Councils using ‘Intelligence’ to track down low EPC properties and fine £5,00015:08 PM, 29th March 2021
About 2 weeks ago 36
The Monetary Policy Committee (MPC) today unanimously voted to keep the Bank of England Base Rate at 0.50% and maintain the current levels of Quantitative easing. Good news at least for borrowers.
With inflation now at 3.1% it remains to be seen how long it will take for the fall in the Sterling exchange rate cost implications on imported goods and services to fully push through the economy. This is causing much of the extended lag for inflation falling back, but so too are price rises outside of this for oil, gas and food etc.
The MPC’s summary of its decision was released as below:
“The Bank of England’s Monetary Policy Committee (MPC) sets monetary policy to meet the 2% inflation target, and in a way that helps to sustain growth and employment. At its meeting ending on 13 December 2017, the MPC voted unanimously to maintain Bank Rate at 0.5%. The Committee voted unanimously to maintain the stock of sterling non-financial investment-grade corporate bond purchases, financed by the issuance of central bank reserves, at £10 billion. The Committee also voted unanimously to maintain the stock of UK government bond purchases, financed by the issuance of central bank reserves, at £435 billion.
In the MPC’s most recent economic projections, set out in the November Inflation Report, GDP grew modestly over the next few years, at a pace just above its reduced rate of potential. Consumption growth remained sluggish in the near term before rising, in line with household incomes. Net trade was bolstered by the strong global expansion and the past depreciation of sterling. Business investment, while affected by uncertainties around Brexit, was projected to continue to grow at a modest pace, supported by strong global demand, high rates of profitability, the low cost of capital and limited spare capacity.
Unemployment was expected to remain low throughout the three-year forecast period, and domestic inflationary pressures were projected to pick up gradually as remaining spare capacity was absorbed and wage growth recovered. Nevertheless, reflecting the diminishing effect of sterling’s depreciation, CPI inflation was forecast to decline from around 3% to approach the 2% target by the end of the three-year forecast period.
The recent news in the macroeconomic data has been mixed and relatively limited. Global growth has remained strong. Domestically, some activity indicators suggest GDP growth in Q4 might be slightly softer than in Q3. The measures announced in the Autumn Budget will lessen the drag on aggregate demand stemming from fiscal consolidation, relative to previous plans. The labour market remains tight, and surveys suggest this will continue. Although it is too early to arrive at a comprehensive view of the effect of November’s rise in Bank Rate on the economy, the impact on interest rates faced by households and firms has been consistent with previous experience.
CPI inflation was 3.1% in November. It remains the case that inflation has been pushed above the target by the boost to import prices that resulted from the past depreciation of sterling. The MPC judges that inflation is likely to be close to its peak, and will decline towards the 2% target in the medium term. In line with the procedure set out in the MPC’s remit, the Governor will be writing an open letter to the Chancellor of the Exchequer, accounting for the overshoot relative to the target and explaining the MPC’s policy strategy to return inflation sustainably to the target. This letter will be published alongside the minutes of the February 2018 MPC meeting and the accompanying Inflation Report.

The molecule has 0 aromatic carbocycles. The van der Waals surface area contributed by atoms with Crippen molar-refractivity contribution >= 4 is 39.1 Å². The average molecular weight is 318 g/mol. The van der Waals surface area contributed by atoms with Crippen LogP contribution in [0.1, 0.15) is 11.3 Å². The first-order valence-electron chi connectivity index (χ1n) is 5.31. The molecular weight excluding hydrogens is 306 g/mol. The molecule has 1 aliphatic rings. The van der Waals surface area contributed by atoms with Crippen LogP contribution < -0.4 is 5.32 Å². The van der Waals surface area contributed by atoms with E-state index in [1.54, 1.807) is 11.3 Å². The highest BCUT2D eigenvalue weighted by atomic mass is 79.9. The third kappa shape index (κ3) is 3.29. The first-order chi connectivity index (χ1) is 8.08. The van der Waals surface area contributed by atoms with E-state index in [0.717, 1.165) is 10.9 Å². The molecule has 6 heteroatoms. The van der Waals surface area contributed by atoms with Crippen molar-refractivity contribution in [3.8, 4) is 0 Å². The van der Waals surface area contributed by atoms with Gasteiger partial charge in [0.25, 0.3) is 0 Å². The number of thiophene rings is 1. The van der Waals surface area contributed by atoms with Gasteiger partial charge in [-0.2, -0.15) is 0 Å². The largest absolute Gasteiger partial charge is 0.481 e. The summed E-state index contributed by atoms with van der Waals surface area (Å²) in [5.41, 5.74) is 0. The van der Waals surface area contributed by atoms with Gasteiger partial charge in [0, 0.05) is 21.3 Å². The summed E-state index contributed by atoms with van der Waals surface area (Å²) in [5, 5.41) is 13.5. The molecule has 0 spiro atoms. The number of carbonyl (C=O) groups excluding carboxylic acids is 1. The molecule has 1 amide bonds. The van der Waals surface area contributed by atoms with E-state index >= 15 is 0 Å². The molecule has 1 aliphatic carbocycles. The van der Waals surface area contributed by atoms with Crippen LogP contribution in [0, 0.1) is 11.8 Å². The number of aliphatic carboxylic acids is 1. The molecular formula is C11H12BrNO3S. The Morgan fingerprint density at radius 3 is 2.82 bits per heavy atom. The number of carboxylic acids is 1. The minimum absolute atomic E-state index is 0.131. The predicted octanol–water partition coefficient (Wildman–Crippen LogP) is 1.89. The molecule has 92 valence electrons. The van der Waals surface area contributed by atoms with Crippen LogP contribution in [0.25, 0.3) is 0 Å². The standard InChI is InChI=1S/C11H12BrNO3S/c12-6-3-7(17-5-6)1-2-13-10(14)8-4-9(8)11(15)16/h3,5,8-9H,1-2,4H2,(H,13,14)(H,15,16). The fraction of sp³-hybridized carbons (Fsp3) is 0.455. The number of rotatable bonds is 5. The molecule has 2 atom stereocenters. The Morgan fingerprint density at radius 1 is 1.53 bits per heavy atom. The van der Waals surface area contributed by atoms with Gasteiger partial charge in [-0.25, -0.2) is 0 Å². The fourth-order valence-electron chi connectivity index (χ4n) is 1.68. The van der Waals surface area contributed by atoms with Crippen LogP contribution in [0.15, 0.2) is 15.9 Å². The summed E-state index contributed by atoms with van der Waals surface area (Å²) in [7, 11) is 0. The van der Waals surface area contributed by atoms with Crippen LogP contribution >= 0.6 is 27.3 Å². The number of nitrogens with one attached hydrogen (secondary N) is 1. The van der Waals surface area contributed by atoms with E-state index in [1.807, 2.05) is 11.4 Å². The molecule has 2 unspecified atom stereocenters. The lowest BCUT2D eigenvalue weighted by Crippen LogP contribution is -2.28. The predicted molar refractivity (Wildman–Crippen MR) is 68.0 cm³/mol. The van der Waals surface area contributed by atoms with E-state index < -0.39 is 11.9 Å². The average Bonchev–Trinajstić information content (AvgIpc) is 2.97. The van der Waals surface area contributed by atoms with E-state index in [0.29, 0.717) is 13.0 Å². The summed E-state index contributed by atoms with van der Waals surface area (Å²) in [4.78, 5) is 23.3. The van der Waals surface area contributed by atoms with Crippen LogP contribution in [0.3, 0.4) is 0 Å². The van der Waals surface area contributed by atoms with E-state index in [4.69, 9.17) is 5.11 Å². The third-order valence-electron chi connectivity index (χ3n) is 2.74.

Developments regarding the United Kingdom’s withdrawal from the European Union – and in particular the reaction of households, businesses and asset prices to them – remain the most significant influence on, and source of uncertainty about, the economic outlook. The Committee noted the progress in the Article 50 negotiations between the United Kingdom and the European Union. In such exceptional circumstances, the MPC’s remit specifies that the Committee must balance any trade-off between the speed at which it intends to return inflation sustainably to the target and the support that monetary policy provides to jobs and activity.
The steady erosion of slack over the past year or so has reduced the degree to which it is appropriate for the MPC to accommodate an extended period of inflation above the target. Consequently, at its previous meeting, the MPC judged it appropriate to tighten modestly the stance of monetary policy in order to return inflation sustainably to the target, while continuing to provide significant support to jobs and activity. At this meeting, the Committee voted unanimously to maintain the current monetary stance. The Committee remains of the view that, were the economy to follow the path expected in the November Inflation Report, further modest increases in Bank Rate would be warranted over the next few years, in order to return inflation sustainably to the target. Any future increases in Bank Rate are expected to be at a gradual pace and to a limited extent. The Committee will monitor closely the incoming evidence on the evolving economic outlook, including the impact of last month’s increase in Bank Rate, and stands ready to respond to developments as they unfold to ensure a sustainable return of inflation to the 2% target.”
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